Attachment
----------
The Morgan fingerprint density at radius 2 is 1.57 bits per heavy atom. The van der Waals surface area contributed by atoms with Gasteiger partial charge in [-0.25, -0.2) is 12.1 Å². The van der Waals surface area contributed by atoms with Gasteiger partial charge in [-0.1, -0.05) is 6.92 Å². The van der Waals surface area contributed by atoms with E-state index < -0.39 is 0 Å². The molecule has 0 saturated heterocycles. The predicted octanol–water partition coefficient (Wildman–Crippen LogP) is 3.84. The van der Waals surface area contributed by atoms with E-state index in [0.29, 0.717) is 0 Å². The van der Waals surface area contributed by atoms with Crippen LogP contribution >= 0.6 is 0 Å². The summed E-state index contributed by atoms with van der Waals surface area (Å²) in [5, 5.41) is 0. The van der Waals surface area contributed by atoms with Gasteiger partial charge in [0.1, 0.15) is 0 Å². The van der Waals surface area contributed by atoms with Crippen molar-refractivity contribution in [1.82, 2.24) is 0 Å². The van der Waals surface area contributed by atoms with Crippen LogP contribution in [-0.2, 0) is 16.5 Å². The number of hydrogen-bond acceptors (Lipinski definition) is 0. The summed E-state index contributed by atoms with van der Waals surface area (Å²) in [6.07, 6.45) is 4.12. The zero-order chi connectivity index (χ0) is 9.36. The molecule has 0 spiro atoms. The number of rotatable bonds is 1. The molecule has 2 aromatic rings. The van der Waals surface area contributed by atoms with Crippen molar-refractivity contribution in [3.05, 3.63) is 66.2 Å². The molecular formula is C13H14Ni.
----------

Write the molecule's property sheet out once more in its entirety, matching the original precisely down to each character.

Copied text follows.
The Morgan fingerprint density at radius 2 is 1.57 bits per heavy atom. The van der Waals surface area contributed by atoms with Gasteiger partial charge in [-0.25, -0.2) is 12.1 Å². The van der Waals surface area contributed by atoms with Gasteiger partial charge in [-0.1, -0.05) is 6.92 Å². The van der Waals surface area contributed by atoms with E-state index < -0.39 is 0 Å². The molecule has 0 saturated heterocycles. The predicted octanol–water partition coefficient (Wildman–Crippen LogP) is 3.84. The van der Waals surface area contributed by atoms with E-state index in [0.29, 0.717) is 0 Å². The van der Waals surface area contributed by atoms with Crippen LogP contribution >= 0.6 is 0 Å². The summed E-state index contributed by atoms with van der Waals surface area (Å²) in [5, 5.41) is 0. The van der Waals surface area contributed by atoms with Gasteiger partial charge in [0.1, 0.15) is 0 Å². The van der Waals surface area contributed by atoms with Crippen molar-refractivity contribution in [1.82, 2.24) is 0 Å². The van der Waals surface area contributed by atoms with Crippen LogP contribution in [-0.2, 0) is 16.5 Å². The number of hydrogen-bond acceptors (Lipinski definition) is 0. The summed E-state index contributed by atoms with van der Waals surface area (Å²) in [6.07, 6.45) is 4.12. The zero-order chi connectivity index (χ0) is 9.36. The molecule has 0 spiro atoms. The number of rotatable bonds is 1. The molecule has 2 aromatic rings. The van der Waals surface area contributed by atoms with Crippen molar-refractivity contribution in [3.05, 3.63) is 66.2 Å². The molecular formula is C13H14Ni.